- Fred Holroyd arrived in Northern Ireland in January 1974 as a Military Intelligence Officer. He was removed from his position at the end of May 1975, ostensibly on medical grounds. He resigned from the Army in September 1976. Since that time Captain Holroyd has persistently accused the British Army of having engaged in very serious unlawful acts including murder and kidnapping; of encouraging and assisting loyalist paramilitaries in the commission of such acts; of recruiting agents from the ranks of the security forces of this State; and of acts of gross incompetence which resulted in loss of life.
- He has claimed to have received reliable information during his period in Northern Ireland concerning the perpetrators of the Dublin and Monaghan bombings. He has also made other allegations that are important to the Inquiry because they have been frequently used to support the theory that the bombings were part of a pattern of collusion between elements of the security forces in Northern Ireland and loyalist paramilitaries.
- His allegations have been the subject of a number of RUC and Garda reports. The RUC have discounted his allegations while the Gardaí regard him as a liar and not worth further investigation. The Inquiry considers this portrayal to be unfair. Given that Holroyd's evidence accuses both the Northern Ireland security forces and the Gardaí of improper behaviour, one must also consider the possibility that those who investigated his allegations would have had, even subconsiously, a desire to find them false. Some of the RUC officers interviewed by the Inquiry, in their apparent eagerness to deny Holroyd any credibility whatsoever, themselves made inaccurate and misleading statements which have unfortunately tarnished their own credibility.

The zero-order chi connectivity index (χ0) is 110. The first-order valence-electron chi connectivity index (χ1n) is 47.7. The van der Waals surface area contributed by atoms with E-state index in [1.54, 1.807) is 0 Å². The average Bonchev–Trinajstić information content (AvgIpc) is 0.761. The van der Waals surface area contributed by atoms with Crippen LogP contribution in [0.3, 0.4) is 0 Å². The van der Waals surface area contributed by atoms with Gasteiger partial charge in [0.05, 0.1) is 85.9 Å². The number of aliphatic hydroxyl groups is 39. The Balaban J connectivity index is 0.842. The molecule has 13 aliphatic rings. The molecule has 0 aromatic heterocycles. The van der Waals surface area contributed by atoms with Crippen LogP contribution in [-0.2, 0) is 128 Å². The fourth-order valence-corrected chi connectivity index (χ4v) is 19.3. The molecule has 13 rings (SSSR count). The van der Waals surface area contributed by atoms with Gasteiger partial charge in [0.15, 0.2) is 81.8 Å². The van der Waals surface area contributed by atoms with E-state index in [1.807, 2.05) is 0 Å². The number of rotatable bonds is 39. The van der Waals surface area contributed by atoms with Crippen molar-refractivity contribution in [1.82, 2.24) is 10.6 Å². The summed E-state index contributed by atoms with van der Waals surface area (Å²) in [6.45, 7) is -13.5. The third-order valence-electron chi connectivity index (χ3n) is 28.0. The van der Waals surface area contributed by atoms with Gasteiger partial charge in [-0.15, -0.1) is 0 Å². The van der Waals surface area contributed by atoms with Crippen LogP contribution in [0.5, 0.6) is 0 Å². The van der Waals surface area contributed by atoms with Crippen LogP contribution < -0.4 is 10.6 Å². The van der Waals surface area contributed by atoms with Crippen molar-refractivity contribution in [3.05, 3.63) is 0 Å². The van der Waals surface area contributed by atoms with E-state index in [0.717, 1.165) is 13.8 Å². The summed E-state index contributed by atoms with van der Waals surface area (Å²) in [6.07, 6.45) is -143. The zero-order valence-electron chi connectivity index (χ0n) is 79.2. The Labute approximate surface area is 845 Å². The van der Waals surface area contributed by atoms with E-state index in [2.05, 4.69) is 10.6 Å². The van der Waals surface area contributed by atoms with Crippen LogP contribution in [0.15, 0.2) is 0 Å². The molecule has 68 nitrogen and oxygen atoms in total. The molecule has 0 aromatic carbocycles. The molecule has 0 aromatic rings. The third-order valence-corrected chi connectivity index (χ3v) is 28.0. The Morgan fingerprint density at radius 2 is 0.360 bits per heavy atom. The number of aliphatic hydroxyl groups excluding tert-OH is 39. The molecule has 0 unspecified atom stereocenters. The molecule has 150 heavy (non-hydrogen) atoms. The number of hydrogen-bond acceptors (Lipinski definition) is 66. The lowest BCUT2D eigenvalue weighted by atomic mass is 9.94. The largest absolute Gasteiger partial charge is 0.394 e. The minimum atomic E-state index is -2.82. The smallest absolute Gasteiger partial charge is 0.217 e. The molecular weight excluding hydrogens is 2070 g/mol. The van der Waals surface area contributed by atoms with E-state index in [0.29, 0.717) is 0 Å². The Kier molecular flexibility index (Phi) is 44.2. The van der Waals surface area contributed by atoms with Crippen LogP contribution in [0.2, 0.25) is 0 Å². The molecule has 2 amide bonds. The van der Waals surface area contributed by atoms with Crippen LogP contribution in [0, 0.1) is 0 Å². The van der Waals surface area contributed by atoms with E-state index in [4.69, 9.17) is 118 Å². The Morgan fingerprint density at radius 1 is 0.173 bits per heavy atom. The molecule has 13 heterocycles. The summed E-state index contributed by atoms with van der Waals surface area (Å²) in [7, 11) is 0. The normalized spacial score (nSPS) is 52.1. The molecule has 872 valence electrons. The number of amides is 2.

- A number of Holroyd’s allegations are not completely true, but they relate to events that did happen. Insofar as they raise serious questions concerning the behaviour of the security forces, North and South during the 1970s, they are of relevance to the work of this Inquiry, and have contributed to the Inquiry’s view on the possibility of collusion between elements of the security forces in Northern Ireland and loyalist paramilitaries. 
- Joint Services School of Intelligence, Holroyd trained here in 1973.
- Special Military Intelligence Unit
- War without Honour, by Fred Holryod with Nick Burbridge, Medium Publish Co., Hull, 1989.
- Who Framed Colin Wallace? by Paul Foot, Pan Books, London, 1990.
- Interim Report on the Report of the Independent Commission of Inquiry into the Dublin and Monaghan Bombings of 1974 (December 2003), Appendix D: MR JUSTICE HENRY BARRON’S STATEMENT TO OIREACHTAS JOINT COMMITTEE, 10 DECEMBER 2003.
- Tithe an Oireachtais, An Comhchoiste um Dhlí agus Ceart, Comhionannas, Cosaint agus Cearta na mBan, Tuarascáil Eatramhach maidir leis an Tuarascáil ón gCoimisiún Fiosrúcháin Neamhspleách faoi Bhuamáil Bhaile Átha Cliath agus Mhuineacháin Nollaig 2003; Houses of the Oireachtais, Joint Committee on Justice, Equality, Defence and Women’s Rights Interim Report on the Report of the Independent Commission of Inquiry into the Dublin and Monaghan Bombings, December 2003